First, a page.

Name: Kaso
Western Idaho
shule
Jul 18, 2019 2:24 AM CST
Our weather has been between 85 and 100 for a while now. It's been pretty cool for this area, this time of year, actually (not many days on the upper range of that range). However, I think that (and the wet, and unusually cool late spring) has helped the plants to grow a lot faster. We're using black plastic for most of our plants. My elevation is 2,260'. We're not watering a lot (but more than last year, so far).

I'm impressed with the following, this year (this could change a lot throughout the season):

* Marion (excellent and clean germination; nice growth; large fruit that set early; production potential; I had to cut off a lot of the plant to cage it since I caged it late, though)
* Matina (I kept an extra bushy plant, for Matina, and it has a lot of fruit on it; vigorous plant)
* Sausage (most of the 17 plants; some got BER; one of my top two producers last year; it's setting fruit earlier, this year)
* Sweet Orange Cherry (early; prolific; decent fruit to leaf ratio; handles tough soil)
* Rio Grande (good-sized, nice fruits on a manageable plant)
* Husky Red F1 (this is probably actually the mother of Husky Red F1, seeing as it wasn't rugose; I'm hoping it's stable; it has qualities of a dwarf, such as how the leaves are stiffer than regular plants', but it doesn't seem to be a dwarf; it's prolific, and has good-sized fruit, which are shaded well by the plant; I don't have it caged, and it's still growing upright long after others, including Tidy Rose F1, have sprawled)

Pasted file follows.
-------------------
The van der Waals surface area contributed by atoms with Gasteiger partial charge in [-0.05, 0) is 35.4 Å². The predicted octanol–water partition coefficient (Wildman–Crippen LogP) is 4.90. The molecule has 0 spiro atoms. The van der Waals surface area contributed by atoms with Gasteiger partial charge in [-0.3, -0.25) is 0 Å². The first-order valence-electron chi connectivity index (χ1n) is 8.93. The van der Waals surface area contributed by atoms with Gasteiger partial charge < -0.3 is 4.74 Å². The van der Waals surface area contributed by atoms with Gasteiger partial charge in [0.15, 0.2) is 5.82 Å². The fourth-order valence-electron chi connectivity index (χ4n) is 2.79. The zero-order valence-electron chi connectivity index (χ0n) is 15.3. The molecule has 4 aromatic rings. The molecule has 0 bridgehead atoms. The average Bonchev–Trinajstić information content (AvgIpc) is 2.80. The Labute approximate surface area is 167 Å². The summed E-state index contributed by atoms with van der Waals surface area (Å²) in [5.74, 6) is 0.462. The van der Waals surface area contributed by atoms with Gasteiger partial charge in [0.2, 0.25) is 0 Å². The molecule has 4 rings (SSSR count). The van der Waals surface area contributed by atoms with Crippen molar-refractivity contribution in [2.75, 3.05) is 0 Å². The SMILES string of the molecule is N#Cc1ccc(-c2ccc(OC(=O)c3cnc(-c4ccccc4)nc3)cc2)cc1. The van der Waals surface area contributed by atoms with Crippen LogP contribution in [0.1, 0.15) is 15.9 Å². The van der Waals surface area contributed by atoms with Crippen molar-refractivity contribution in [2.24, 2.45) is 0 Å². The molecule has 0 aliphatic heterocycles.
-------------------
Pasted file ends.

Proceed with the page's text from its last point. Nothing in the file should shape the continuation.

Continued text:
* Galapagos Island / Solanum cheesmaniae (this is generally always my earliest tomato, and it's doing well and fruiting productively, but I used a less than ideal soil when starting it, and it was pretty much freshly sprouted at transplant time; so, it's not its fault it wasn't first, this year)
* Mountain Princess (lots of nice fruit; good fruit to leaf ratio)
* Nodak Early (mine is probably a cross; similar to Mountain Princess this year)
* Frosty F. House (mine is probably a cross)
* Black Dragon (vigorous and productive)
* My Brandy Boy crosses (several set fruit early; the fruits seem to get a good size; they seem like they may be prolific)
* Bloody Butcher (a good supply of decent-sized fruit; does well in the cage)
* My Gnocchia di Limone cross (pretty tasty, and one of the first two to ripen; unique light red color)
* Early Girl F1 (grows and fruits fast)
* Fourth of July F1
* Moravsky Div (kind of like Matina but earlier, this year, with a smaller plant; Matina has quite a bit more fruit, though)
* Buckbee's New 50-day (probably not the ideal early for my area, but this year, with the cooler weather and being shaded by other plants, it's doing quite nicely; it has an open habit, and I can see all the fruit; the plant is small; I haven't grown it before this year)
* Jerusalem

I have mixed views on the following, currently:
* Black Vernissage (it sprouted very fast, though, and that impressed me, but it was stunted after the transplant; I think something happened to it as the leaves weren't a healthy-looking color)
* Matt's Wild Cherry (even a quite red fruit still tasted like it had excess tomatine or some such in it; other than that, the flavor is just like Husky Cherry Red F1, if I remember; the plant vines very long vines; it's early)
* Coyote (the growth and earliness really impressed me, but it has a lot of leaves, making it hard to find the fruit)